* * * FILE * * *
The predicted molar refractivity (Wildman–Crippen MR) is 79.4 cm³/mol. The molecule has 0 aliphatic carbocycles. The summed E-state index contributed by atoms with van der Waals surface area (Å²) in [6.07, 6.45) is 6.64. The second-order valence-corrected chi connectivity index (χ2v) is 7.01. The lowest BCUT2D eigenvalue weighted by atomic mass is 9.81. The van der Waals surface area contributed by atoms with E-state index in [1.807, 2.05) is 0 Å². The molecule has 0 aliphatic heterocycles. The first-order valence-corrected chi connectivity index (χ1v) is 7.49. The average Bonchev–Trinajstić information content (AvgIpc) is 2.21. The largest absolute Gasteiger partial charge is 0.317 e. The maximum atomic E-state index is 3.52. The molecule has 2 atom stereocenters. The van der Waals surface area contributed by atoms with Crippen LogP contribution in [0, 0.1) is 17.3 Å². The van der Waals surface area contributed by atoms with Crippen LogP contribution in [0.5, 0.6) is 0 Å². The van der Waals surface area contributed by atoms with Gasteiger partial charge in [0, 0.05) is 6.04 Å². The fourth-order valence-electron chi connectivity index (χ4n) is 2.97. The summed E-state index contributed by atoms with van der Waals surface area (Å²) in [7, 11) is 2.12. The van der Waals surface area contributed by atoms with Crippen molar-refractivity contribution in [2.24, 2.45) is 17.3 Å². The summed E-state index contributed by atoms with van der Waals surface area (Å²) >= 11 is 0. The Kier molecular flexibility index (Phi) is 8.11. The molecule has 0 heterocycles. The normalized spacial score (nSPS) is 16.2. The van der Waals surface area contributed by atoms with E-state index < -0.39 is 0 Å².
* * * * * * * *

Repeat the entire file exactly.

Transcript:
The predicted molar refractivity (Wildman–Crippen MR) is 79.4 cm³/mol. The molecule has 0 aliphatic carbocycles. The summed E-state index contributed by atoms with van der Waals surface area (Å²) in [6.07, 6.45) is 6.64. The second-order valence-corrected chi connectivity index (χ2v) is 7.01. The lowest BCUT2D eigenvalue weighted by atomic mass is 9.81. The van der Waals surface area contributed by atoms with E-state index in [1.807, 2.05) is 0 Å². The molecule has 0 aliphatic heterocycles. The first-order valence-corrected chi connectivity index (χ1v) is 7.49. The average Bonchev–Trinajstić information content (AvgIpc) is 2.21. The largest absolute Gasteiger partial charge is 0.317 e. The maximum atomic E-state index is 3.52. The molecule has 2 atom stereocenters. The van der Waals surface area contributed by atoms with Crippen LogP contribution in [0, 0.1) is 17.3 Å². The van der Waals surface area contributed by atoms with Crippen LogP contribution in [0.5, 0.6) is 0 Å². The van der Waals surface area contributed by atoms with Gasteiger partial charge in [0, 0.05) is 6.04 Å². The fourth-order valence-electron chi connectivity index (χ4n) is 2.97. The summed E-state index contributed by atoms with van der Waals surface area (Å²) in [7, 11) is 2.12. The van der Waals surface area contributed by atoms with Crippen molar-refractivity contribution in [2.24, 2.45) is 17.3 Å². The summed E-state index contributed by atoms with van der Waals surface area (Å²) >= 11 is 0. The Kier molecular flexibility index (Phi) is 8.11. The molecule has 0 heterocycles. The normalized spacial score (nSPS) is 16.2. The van der Waals surface area contributed by atoms with E-state index < -0.39 is 0 Å².